I have never really been much for resolutions. I have tried, and failed. Tried…and failed. Year after year it seems to be the same routine. Yet, I can’t escape the urge to set some goals for the new year. So, I am not resolving or committing for 2013. I am just simply desiring more.
- I desire more of God’s Word. Not just read the Bible all the way through once, but several times.
- I desire to read more. There is so many great, God inspired books out there. I want to read more of them than I did last year.
- I desire to write more. I am really beginning to enjoy my blog and the art of writing. I still need lots of practice.
- I desire to give away more money. Finances have always been a struggle for our family. The money has been there, we just have not always made wise decisions with it. This year we will control our spending so we can give more money away in the future.
- I desire more holes in my belt. I like having to add notches in my belt to make it fit tighter. They call that a “Non Scale Victory”. More empty space on my plate will help with that.
- I desire to learn more. College studies will certainly contribute, but I want to learn more about the world around me and the people I share it with.
- I desire to serve more. There will be many needs this year. I want to help more than I ever have.
- I desire to share more. Time is short and there are still people who need to know Christ as their Savior. No time for slacking.
- I desire to parent more. The kids are growing up. I must be more involved.
- I desire to love more. My God, my wife, my children, my family, my friends, my church, my community, my world – all would benefit from me loving more this year than last.
I am very supportive of definitive, specific goals and these listed desires are certainly not void of such ends. However, if one year from now I look back and I have done little more than I did last year, I can be content and grateful to a great year and a great God.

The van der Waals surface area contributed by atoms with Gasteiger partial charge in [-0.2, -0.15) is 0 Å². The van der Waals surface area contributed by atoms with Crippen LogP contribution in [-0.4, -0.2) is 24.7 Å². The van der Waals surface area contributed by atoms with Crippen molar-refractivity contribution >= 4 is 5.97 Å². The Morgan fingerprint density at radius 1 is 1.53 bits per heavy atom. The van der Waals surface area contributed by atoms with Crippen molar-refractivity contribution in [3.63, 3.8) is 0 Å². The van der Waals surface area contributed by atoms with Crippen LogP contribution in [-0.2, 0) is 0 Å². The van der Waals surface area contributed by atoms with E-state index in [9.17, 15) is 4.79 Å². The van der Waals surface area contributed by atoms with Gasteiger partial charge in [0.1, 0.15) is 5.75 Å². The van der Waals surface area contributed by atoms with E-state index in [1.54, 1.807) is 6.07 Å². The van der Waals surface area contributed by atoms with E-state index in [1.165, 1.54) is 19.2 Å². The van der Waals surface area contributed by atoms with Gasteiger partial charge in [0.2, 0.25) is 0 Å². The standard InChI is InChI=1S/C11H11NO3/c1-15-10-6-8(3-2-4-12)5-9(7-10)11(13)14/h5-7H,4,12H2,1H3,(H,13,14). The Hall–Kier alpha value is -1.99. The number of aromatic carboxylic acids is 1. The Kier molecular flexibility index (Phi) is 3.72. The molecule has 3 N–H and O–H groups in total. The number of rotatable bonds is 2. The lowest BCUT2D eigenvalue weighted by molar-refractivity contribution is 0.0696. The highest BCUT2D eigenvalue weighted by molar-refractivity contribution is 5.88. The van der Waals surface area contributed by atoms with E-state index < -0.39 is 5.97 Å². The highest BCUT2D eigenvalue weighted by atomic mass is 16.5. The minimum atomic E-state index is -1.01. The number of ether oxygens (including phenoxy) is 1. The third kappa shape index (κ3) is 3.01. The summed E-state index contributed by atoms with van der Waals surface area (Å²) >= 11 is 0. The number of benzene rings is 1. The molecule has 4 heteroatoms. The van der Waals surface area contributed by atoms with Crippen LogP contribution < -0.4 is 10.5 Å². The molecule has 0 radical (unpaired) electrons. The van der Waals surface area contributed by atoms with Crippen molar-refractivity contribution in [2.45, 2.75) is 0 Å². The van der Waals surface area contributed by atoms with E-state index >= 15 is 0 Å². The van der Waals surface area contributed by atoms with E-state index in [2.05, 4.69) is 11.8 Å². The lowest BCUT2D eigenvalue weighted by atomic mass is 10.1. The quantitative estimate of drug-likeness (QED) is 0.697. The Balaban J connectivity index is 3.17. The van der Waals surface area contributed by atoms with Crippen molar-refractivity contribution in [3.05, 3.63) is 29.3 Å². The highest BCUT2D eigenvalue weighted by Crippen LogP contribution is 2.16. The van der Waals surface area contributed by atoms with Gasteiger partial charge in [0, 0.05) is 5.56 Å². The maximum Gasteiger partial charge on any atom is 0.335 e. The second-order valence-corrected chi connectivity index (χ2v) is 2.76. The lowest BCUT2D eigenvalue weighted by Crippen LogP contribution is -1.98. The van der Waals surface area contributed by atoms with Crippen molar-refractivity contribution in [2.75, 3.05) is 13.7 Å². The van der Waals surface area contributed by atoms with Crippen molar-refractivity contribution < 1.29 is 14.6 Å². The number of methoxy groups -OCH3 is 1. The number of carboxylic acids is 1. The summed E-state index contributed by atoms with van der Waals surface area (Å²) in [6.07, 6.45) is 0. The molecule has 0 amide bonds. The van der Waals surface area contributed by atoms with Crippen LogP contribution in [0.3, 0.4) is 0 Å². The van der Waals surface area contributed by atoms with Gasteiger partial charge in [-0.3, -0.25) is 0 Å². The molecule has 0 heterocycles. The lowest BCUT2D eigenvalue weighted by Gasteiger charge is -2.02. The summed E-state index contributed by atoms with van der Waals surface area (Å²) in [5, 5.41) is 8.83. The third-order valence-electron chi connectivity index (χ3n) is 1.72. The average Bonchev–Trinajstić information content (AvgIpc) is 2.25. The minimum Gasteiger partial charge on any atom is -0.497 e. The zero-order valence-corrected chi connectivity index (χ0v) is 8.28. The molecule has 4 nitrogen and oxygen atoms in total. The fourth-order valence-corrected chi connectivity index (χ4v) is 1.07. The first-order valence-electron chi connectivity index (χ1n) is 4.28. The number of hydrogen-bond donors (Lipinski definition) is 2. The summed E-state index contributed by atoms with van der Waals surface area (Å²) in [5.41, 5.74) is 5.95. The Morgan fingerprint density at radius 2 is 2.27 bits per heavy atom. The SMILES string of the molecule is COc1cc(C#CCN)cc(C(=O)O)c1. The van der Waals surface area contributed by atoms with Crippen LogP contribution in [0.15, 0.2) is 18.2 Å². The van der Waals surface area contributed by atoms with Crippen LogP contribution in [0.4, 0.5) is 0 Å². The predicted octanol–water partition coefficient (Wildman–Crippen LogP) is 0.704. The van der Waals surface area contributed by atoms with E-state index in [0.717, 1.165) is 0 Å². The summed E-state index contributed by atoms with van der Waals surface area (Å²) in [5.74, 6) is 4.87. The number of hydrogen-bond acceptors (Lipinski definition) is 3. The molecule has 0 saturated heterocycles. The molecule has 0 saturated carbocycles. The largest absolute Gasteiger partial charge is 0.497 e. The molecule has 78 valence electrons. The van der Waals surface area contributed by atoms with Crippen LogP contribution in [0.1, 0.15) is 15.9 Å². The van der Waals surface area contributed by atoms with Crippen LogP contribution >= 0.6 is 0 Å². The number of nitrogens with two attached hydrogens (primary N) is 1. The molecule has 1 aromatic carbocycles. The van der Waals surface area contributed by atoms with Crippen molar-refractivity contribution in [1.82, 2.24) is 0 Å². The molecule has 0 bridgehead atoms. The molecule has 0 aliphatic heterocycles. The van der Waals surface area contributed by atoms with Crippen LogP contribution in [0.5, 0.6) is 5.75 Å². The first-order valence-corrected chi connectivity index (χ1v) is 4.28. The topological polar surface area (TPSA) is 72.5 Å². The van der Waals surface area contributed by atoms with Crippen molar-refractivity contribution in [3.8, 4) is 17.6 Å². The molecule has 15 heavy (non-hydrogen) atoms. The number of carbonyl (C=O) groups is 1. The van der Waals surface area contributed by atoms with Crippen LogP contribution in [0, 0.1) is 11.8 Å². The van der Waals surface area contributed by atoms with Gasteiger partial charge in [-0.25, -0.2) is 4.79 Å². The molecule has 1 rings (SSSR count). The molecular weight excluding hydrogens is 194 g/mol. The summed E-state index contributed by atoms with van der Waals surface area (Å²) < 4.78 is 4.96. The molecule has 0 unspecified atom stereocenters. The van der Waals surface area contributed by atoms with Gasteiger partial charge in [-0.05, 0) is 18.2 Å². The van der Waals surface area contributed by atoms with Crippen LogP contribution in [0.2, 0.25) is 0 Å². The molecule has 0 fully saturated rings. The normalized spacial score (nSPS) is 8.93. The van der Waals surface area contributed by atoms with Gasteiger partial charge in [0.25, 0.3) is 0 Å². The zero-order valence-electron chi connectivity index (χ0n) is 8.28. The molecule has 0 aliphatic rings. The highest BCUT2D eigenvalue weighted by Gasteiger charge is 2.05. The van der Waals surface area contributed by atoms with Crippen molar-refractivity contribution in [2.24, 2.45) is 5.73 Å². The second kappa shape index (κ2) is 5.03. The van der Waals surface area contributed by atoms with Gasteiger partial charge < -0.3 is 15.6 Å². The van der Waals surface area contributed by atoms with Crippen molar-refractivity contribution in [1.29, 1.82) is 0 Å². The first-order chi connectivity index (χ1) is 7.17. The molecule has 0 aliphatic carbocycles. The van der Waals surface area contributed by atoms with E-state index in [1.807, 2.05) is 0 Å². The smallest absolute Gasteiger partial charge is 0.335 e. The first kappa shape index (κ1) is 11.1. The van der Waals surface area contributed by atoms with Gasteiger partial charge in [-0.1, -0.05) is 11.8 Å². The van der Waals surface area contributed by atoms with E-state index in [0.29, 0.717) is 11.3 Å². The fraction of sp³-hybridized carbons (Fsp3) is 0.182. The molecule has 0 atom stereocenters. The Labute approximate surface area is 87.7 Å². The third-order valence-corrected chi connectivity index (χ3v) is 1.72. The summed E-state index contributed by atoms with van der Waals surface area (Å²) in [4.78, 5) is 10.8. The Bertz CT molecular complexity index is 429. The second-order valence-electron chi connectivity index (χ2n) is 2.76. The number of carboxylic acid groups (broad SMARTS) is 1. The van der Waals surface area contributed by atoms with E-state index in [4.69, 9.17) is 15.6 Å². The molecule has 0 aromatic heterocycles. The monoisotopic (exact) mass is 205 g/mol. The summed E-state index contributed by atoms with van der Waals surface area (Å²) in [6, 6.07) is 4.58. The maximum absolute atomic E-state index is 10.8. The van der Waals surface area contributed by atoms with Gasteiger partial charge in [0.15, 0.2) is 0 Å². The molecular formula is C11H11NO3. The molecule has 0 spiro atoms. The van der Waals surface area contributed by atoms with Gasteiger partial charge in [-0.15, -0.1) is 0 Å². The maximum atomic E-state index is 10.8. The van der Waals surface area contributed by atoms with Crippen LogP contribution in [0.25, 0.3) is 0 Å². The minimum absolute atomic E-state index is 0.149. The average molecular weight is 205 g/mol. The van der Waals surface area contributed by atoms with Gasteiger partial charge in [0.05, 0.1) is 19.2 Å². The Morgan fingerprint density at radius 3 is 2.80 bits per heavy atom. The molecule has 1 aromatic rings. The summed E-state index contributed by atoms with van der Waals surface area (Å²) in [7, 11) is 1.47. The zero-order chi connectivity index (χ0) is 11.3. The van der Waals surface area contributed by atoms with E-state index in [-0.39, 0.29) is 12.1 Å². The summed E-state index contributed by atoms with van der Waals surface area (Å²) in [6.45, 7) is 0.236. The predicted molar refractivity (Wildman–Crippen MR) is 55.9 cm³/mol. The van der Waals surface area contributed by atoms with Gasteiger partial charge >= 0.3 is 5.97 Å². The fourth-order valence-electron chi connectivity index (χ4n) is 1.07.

My soul yearns, even faints, for the courts of the LORD; my heart and my flesh cry out for the living God. Psalm 84:2
What is it about squirrels that are so distracting? I mean, really. Are they that cute that they demand our immediate attention? Does the sudden appearance of them startle us? Can the fun way they hop through the grass or scurry around the base of a tree just mesmerize us? I don’t know the answers, but I do know that every time I see one it steals my attention for a brief time, or longer. I know that my dog can’t seem to bark enough at them. I know that people will drive their cars dangerously around one to spare its life.
As I was growing up, I remember my mother asking me frequently to go “pick up” my room. What she wanted me to do was to pick up all the toys, clothes, and other miscellaneous items I used during the course of the day and put them back where they belonged. What really happened was that I would pick up a toy, put it away. Pick up my socks, put them with the dirty clothes. Pick up another toy, and promptly sit down to play with it. A half hour later, my mom would ask , “Are you picking up your room, Joel?” Quickly putting that toy away, I would respond, “Yeeeessss.” A few more items later, I found myself engrossed in another toy. This is how I feel much of this past year has been like. I mean, just a year ago I sat down with pen and paper in hand to set my goals for the year. As I look back at what I did not accomplish, it begs the question – Why? It wasn’t that I didn’t accomplish anything. I just didn’t accomplish enough. I blame being distracted.
Distractions are not always bad. There can be good and even great distractions. Like, the ball you see bouncing out of the corner of your eye while driving, indicating that children are potentially in the road or soon will be. Or, maybe you are at the store and you see your old neighbor John who is visiting from out of town. Regardless, you take a brief change of direction or break from your current action…you are distracted. I have been distracted by good, bad, and just downright ugly distractions this past year. I would venture to guess that you may have had your share of distractions, too.